Category Archives: Human Services

Working Families and Economic Insecurity in the States: The Role of Job Quality and Work Supports

Source: Shawn Fremstad, Rebecca Ray and Hye Jin Rho, Center for Economic and Policy Research, May 2008

From the press release:
The federal poverty line does a poor job of measuring economic insecurity in the United States according to a new report from the Center for Economic and Policy Research (CEPR). In the typical state, 22 percent of people in working families suffer from economic hardship because their earnings and income from other sources, including public work supports and other public benefits, fall below the basic needs budget standard for where they live. By comparison, only 12.6 percent of Americans live below the federal poverty line.

Background Material and Data on the Programs within the Jurisdiction of the Committee on Ways and Means, 2008

Source: House Ways and Means Committee, Press release, May 5, 2008

Ways and Means Committee Chairman Charles B. Rangel (D-NY), today announced the release of the 2008 edition of Background Material and Data on the Programs within the Jurisdiction of the Committee on Ways and Means, informally known as the Green Book. The Green Book provides updated data and information on programs within the Committee’s jurisdiction, such as Medicare, Social Security, Unemployment Compensation, Foster Care and welfare. Additionally, it includes a discussion of related issues, such as the well-being of the elderly and of children and families. Since its first publication in 1981, the Green Book has become a valued reference guide for legislators, administrators, researchers and interested citizens. Upon completion, individual chapters of this volume will be accessible on the Committee’s website.

Recent CRS Reports

Source: Congressional Research Service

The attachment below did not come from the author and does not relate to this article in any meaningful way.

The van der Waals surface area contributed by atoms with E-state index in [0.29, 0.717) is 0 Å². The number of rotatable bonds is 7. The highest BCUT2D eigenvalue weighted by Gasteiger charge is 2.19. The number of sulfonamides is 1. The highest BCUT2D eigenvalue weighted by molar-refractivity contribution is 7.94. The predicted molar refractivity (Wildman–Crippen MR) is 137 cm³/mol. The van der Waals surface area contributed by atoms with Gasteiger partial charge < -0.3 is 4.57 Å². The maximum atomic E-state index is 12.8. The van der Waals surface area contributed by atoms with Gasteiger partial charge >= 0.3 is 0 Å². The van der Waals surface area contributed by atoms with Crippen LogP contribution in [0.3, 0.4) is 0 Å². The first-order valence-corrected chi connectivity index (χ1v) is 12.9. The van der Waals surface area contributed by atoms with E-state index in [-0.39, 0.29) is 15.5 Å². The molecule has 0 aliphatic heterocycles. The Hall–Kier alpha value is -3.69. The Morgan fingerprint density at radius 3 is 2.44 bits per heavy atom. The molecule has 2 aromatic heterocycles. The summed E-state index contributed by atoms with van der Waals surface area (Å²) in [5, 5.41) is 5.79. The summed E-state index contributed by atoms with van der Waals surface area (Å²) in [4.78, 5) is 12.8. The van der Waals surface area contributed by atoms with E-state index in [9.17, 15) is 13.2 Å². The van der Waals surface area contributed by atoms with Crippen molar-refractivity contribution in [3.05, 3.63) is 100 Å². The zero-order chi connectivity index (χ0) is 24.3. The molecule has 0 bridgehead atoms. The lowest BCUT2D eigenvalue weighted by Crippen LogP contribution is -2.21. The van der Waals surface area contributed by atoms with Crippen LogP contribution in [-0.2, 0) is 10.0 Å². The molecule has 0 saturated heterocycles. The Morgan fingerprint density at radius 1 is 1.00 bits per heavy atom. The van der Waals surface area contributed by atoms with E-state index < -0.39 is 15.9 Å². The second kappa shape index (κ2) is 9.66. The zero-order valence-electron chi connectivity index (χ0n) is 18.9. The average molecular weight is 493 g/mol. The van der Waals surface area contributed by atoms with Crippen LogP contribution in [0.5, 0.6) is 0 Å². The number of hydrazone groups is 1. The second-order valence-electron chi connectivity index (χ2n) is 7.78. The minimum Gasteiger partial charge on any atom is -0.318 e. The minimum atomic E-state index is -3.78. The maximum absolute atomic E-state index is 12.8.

• February 26, 2008 – Child Welfare Issues in the 110th Congress
• February 20, 2008 – Trade Adjustment Assistance (TAA) for Workers: Current Issues and Legislation
• February 19, 2008 – The Alternative Minimum Tax For Individuals: Legislative Activity in the 110th Congress
• February 14, 2008 – Largest Mergers and Acquisitions by Corporations in 2007

The Quiet Revolution: The President’s Faith-Based and Community Initiative: A Seven-Year Progress Report

Source: White House Office of Faith-Based and Community Initiatives, February 2008

From the fact sheet:
Today, President Bush participated in a briefing on “The Quiet Revolution” report from the White House Office of Faith-Based and Community Initiatives (WHOFBCI). This report offers a portrait of the successful implementation of President Bush’s vision to reshape government’s approach to addressing human need. By leveling the playing field for faith-based charities and strengthening grassroots nonprofits to effectively help Americans in need, the Faith-Based and Community Initiative is having a tremendous impact on countless lives across our Nation and around the world.

Summary of Final TANF Rules: Some Improvements Around the Margins